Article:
A FORMER Wirral landfill site has been transformed into a beauty spot that opened to the public today after a multi-million regeneration project.

Cutting the ribbon at Port Sunlight River Park's gates this afternoon was Wirral South MP Alison McGovern.

It took place during a ceremony watched by more than 100 people, which included invited guests and walkers.

The site was used for landfill from 1991 to 2006 and is owned by waste management firm, Biffa. It was re-developed, at a cost of £2.3m, by the Land Trust.

It now features wildflower meadows, grasslands and picturesque views of Liverpool’s skyline. The 28-hectare park is set to become a haven for families and dog walkers.

More than 12,000 trees have been planted on the land that was once home to Bromborough Dock, with drainage work, viewing areas and soon-to-be-installed park benches all helping to create a spot that is sure to prove popular with Wirral’s walkers.

As part of the improvements, the Land Trust laid down a new road surface on Dock Road North, which will offer a smoother approach for visitors and will also offer additional parking.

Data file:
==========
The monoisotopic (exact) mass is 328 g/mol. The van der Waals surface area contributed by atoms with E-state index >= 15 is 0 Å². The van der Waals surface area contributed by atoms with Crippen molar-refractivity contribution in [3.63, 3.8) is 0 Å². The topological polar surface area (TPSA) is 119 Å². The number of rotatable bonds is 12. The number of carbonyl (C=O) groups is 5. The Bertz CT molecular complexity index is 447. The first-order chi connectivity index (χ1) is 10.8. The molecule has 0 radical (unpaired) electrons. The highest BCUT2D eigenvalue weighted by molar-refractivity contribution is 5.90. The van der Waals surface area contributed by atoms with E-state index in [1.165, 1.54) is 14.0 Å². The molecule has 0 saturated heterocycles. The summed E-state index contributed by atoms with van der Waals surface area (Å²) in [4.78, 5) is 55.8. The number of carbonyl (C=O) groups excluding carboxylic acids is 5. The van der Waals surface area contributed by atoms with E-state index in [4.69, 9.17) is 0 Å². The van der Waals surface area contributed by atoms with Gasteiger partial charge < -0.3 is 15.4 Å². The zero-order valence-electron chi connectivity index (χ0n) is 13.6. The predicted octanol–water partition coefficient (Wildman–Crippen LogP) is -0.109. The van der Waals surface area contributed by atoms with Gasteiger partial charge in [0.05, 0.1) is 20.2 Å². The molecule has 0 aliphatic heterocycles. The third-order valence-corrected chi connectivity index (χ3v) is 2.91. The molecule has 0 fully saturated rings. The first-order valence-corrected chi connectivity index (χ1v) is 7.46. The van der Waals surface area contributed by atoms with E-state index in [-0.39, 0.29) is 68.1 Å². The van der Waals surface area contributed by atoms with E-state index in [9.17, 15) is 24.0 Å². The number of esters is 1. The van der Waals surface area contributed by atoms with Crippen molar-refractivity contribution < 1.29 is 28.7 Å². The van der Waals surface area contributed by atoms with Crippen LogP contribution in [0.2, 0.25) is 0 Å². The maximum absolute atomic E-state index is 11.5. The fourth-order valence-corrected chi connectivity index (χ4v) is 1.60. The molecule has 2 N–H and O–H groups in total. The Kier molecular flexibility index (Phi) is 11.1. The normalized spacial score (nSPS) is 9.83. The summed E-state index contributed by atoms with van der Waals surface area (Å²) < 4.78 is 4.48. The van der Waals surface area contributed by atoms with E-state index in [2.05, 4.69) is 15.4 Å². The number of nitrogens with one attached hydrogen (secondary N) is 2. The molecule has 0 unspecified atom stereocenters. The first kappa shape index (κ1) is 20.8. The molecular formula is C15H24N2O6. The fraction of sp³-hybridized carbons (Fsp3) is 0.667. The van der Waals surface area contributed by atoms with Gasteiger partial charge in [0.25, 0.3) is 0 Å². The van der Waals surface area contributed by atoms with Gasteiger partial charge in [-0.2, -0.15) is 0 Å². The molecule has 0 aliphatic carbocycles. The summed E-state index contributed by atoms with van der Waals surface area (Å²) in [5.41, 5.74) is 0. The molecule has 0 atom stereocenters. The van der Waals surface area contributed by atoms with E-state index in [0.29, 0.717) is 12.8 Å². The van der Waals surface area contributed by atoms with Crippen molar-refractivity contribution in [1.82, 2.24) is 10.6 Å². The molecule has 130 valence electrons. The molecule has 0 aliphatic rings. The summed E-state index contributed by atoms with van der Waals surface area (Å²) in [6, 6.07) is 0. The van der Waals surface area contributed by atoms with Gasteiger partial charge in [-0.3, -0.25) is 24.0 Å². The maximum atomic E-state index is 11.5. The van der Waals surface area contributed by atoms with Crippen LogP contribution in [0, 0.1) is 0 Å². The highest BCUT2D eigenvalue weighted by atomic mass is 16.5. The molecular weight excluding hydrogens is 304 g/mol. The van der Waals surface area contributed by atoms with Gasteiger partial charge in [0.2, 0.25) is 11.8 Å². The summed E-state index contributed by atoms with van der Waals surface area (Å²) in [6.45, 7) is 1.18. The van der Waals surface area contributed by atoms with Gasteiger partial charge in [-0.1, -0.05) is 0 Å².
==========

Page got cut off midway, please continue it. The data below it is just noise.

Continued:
The park will be managed by service users of Wirral Autistic Society as part of a scheme to develop life skills.

After cutting the ribbon this afternoon, Alison McGovern told the Globe: "It's probably one of my top three best ever days of my job.

"It's giving people back something they have missed for a long time; access to the riverfront, a beautiful view and a country park with beautiful wildlife and flowers, right next to the banks of the river Mersey.

"The dock was given over to landfill about 25 years, a whole generation, ago.

"All my life this has been somewhere blocked off to Wirral people.

"I'm from Bromborough and I've never been able to go on to the site as a public site before.

"It just means so much to have it back. It belongs in public hands, where it should be, and I just hope everyone enjoys it."

Developments will continue once Port Sunlight River Park opens, with a ranger’s office and public toilets all part of future plans.

Additional land previously owned by Unilever has also been taken on by the Land Trust which means that once fully developed, the park will be an impressive 25 hectares.

Euan Hall, chief executive of the Land Trust, said: "It's fantastic to be able to open the park.

"This is what the Land Trust is all about; opening derelict land for the community.

"It may have taken three years to get here, but it's great that we have finally been able to do so."

Robin Bush, chief executive of Wirral Autistic Society, said: "It's a huge day for the society and it's the first time we have been involved in a project such as this, working with a in partnership with a local organisation to develop a community amenity.

"Our mission is to ensure the park is kept in tip-top condition. It's not so much that it will create jobs, but it will help equip service users involved in the work with life skills."